Two recently completed projects are among the entries coming in for a new architectural competition launched by Harrogate International Festival Fringe.
Harrogate Grammar School’s new sixth form block and the new Harrogate police station on Beckwith Head Road have both been nominated by the public.
The Best Modern Building in Harrogate competition will see Owen Hatherley, authour of Militant Modernism and renowned London-based architectural and cultural critic of The Guardian, coming to town to judge a shortlist picked from public nominations.
Other entries received so far include Harrogate International Centre which hosted the Eurovision Song Contest in 1982 not long after its completion, The Pyramid at Hornbeam Park, Royal Baths II Apartment Building, Montpellier Road, Beech Grove House, The Exchange building on Station Parade, formerly Copthall Tower and a striking private building completed recently at Rossett Drive off Leadhall Lane in Harrogate which was commissioned by Nick Wyatt, director of Ailsa3 Ventures Ltd.
Graham Chalmers of the Harrogate Advertiser, programme coordinator for Harrogate International Festival Fringe, said: “As great as Bettys and the Turkish Baths are, Harrogate is part of the modern world, too, and I wanted this event to show that. More than any other of the arts, architecture is a public enterprise which impacts on all our lives in a very physical way.”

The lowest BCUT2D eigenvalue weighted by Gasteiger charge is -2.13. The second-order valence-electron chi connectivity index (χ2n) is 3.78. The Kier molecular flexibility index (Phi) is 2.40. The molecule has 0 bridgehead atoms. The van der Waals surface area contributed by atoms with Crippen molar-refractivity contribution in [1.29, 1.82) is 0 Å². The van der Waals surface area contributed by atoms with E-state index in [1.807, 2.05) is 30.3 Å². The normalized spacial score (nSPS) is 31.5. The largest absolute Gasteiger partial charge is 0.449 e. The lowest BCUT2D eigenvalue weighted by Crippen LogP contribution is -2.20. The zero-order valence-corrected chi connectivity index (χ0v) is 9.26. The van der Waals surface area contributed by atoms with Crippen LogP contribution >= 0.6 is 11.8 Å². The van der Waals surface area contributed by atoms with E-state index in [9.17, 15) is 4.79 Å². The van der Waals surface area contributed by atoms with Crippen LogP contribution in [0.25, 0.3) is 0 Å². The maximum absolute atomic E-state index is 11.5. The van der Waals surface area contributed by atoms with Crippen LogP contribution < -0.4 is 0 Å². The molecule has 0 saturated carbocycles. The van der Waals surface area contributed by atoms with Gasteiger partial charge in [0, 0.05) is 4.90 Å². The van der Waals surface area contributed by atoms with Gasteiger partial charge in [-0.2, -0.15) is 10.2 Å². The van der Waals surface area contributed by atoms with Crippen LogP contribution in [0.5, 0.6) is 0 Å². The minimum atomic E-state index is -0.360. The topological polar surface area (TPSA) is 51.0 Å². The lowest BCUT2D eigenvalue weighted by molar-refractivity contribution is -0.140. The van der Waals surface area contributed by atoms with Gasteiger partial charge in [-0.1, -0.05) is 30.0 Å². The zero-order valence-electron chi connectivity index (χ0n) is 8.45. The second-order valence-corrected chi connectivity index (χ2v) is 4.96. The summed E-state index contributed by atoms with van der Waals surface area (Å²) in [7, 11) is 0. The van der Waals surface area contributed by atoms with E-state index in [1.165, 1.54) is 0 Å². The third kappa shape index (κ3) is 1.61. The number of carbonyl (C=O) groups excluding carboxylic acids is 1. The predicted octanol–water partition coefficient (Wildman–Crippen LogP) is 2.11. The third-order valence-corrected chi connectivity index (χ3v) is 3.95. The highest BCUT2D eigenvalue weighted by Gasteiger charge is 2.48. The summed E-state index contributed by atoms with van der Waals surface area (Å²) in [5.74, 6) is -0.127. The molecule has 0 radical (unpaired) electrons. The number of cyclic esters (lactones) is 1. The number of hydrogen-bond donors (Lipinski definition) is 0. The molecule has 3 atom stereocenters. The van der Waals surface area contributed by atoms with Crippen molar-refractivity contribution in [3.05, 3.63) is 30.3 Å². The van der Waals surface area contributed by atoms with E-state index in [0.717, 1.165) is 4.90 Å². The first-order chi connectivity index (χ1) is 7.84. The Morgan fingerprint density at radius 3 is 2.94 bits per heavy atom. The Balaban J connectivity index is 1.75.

The announcement of the result on Saturday, July 7 at 7pm will take place at the launch of a companion exhibition at 108 Fine Art gallery at 1 Crown Place, Harrogate’s leading centre of modern and contemporary art.
Past Dreams of the Future aims to how that the ideas of Le Corbusier and the Bauhaus had an impact amid our tree-lined avenues.
Curated by Graham Chalmers with the support of Harrogate Civic Society and Acceleris, one of the region’s leading PR and Communications agencies, Past Dreams of the Future will present alternative visions for the town which never quite happened.
Graham said: “Not all of the plans for modern architecture have got past the planning stage in Harrogate but even the biggest failures have left traces. It says something when a writer of Owen Hatherley’s stature that he is coming here to see a side of the town not usually celebrated, not even by Harrogate itself.”
Graham said the exhibition would not have been possible without the support of Harrogate Civic Society, North Yorkshire County Council’s archive department and local historian Malcolm Neesam whose expertise had been invaluable.